Britain's nuclear sites safe from rising sea -study

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LONDON, Nov 27 (Reuters) All of Britain's existing nuclear power plants could be shielded from the worst expected effects of climate change for the next 100 years using technology available now, according to research published today.

Intensifying fears of climate change have boosted the popularity of nuclear power because it emits no carbon dioxide, the gas largely responsible for global warming.

Some fear that rising sea levels, bigger storm surges and increasingly frequent torrential downpours could also threaten Britain's coastal power plants.

But the UK's only nuclear power generator, British Energy, said new research by the UK's Met Office and consultants Halcrow showed even the most vulnerable of its eight nuclear power plants would be safe in the worst case scenarios painted by the Intergovernmental panel on Climate Change (IPCC).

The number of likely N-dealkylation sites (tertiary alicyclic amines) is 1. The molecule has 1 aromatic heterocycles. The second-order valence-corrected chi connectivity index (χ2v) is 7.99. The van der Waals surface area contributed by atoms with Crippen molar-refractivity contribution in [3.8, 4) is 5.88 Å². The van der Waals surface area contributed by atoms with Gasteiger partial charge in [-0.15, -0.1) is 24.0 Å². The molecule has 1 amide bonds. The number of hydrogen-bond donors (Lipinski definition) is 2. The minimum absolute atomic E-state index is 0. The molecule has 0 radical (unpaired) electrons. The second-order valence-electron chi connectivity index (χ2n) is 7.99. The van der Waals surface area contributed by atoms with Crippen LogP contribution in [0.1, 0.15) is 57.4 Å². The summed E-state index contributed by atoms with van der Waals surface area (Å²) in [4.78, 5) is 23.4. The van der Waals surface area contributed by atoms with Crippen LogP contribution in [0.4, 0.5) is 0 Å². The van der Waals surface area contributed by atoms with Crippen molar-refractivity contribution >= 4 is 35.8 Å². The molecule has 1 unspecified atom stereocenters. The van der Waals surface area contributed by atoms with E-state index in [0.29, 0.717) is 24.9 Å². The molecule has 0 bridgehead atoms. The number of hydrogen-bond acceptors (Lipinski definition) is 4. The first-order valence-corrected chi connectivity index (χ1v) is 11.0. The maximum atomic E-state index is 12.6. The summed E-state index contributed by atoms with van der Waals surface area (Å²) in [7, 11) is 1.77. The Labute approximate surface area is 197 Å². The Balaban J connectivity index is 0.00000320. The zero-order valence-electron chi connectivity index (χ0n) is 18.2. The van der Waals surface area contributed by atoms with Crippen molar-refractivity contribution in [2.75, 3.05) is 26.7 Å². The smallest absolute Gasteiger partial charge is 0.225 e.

''They have concluded that all our sites can be sustained over the next 100 years,'' British Energy CEO Bill Coley said in a statement today.

All but one of British Energy's nuclear power plants is scheduled to close by 2020 and the government is expected to say later this year whether it will push for new nuclear plants to be built to replace them.

British Energy wants big European nuclear players that are hoping to build the plants to use its existing sites.

''If the government's decision on nuclear is positive, we believe we are well placed to play a key role at the heart of any new build,'' Coley said.

The two studies it commissioned to study the suitability of its sites for new build concluded that all can be used safely through the full expected lifecycle of the new plants, although coastal defences would need to be improved in half of them.

Bradwell and Hinkley Point in southern England need new coastal defences, while flood protection should be improved at Dungeness and Sizewell.

But the company's two power stations in northern England and two more in Scotland face little risk from the effects of climate change, the reports conclude.


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